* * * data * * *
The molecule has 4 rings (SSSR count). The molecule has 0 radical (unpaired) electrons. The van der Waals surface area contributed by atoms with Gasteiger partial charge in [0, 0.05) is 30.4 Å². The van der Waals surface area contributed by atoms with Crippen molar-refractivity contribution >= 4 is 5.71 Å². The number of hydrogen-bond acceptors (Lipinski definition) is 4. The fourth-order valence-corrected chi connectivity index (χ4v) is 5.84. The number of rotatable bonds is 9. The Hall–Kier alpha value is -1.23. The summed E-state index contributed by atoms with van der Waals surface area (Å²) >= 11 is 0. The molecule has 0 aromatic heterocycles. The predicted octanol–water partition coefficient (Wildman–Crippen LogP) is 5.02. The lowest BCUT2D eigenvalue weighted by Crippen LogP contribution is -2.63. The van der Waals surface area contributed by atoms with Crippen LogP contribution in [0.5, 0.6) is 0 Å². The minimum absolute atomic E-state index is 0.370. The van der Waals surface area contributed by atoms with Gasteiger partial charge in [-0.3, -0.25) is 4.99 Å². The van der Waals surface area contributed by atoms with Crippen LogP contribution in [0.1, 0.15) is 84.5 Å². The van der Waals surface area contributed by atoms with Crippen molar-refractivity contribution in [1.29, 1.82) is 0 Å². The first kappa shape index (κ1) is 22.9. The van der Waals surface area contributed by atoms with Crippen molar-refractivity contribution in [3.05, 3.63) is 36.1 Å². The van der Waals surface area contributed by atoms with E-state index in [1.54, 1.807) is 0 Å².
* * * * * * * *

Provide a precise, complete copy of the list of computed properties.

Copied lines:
The molecule has 4 rings (SSSR count). The molecule has 0 radical (unpaired) electrons. The van der Waals surface area contributed by atoms with Gasteiger partial charge in [0, 0.05) is 30.4 Å². The van der Waals surface area contributed by atoms with Crippen molar-refractivity contribution >= 4 is 5.71 Å². The number of hydrogen-bond acceptors (Lipinski definition) is 4. The fourth-order valence-corrected chi connectivity index (χ4v) is 5.84. The number of rotatable bonds is 9. The Hall–Kier alpha value is -1.23. The summed E-state index contributed by atoms with van der Waals surface area (Å²) >= 11 is 0. The molecule has 0 aromatic heterocycles. The predicted octanol–water partition coefficient (Wildman–Crippen LogP) is 5.02. The lowest BCUT2D eigenvalue weighted by Crippen LogP contribution is -2.63. The van der Waals surface area contributed by atoms with Crippen LogP contribution in [0.5, 0.6) is 0 Å². The minimum absolute atomic E-state index is 0.370. The van der Waals surface area contributed by atoms with Gasteiger partial charge in [-0.3, -0.25) is 4.99 Å². The van der Waals surface area contributed by atoms with Crippen LogP contribution in [0.1, 0.15) is 84.5 Å². The van der Waals surface area contributed by atoms with Crippen molar-refractivity contribution in [1.29, 1.82) is 0 Å². The first kappa shape index (κ1) is 22.9. The van der Waals surface area contributed by atoms with Crippen molar-refractivity contribution in [3.05, 3.63) is 36.1 Å². The van der Waals surface area contributed by atoms with E-state index in [1.54, 1.807) is 0 Å².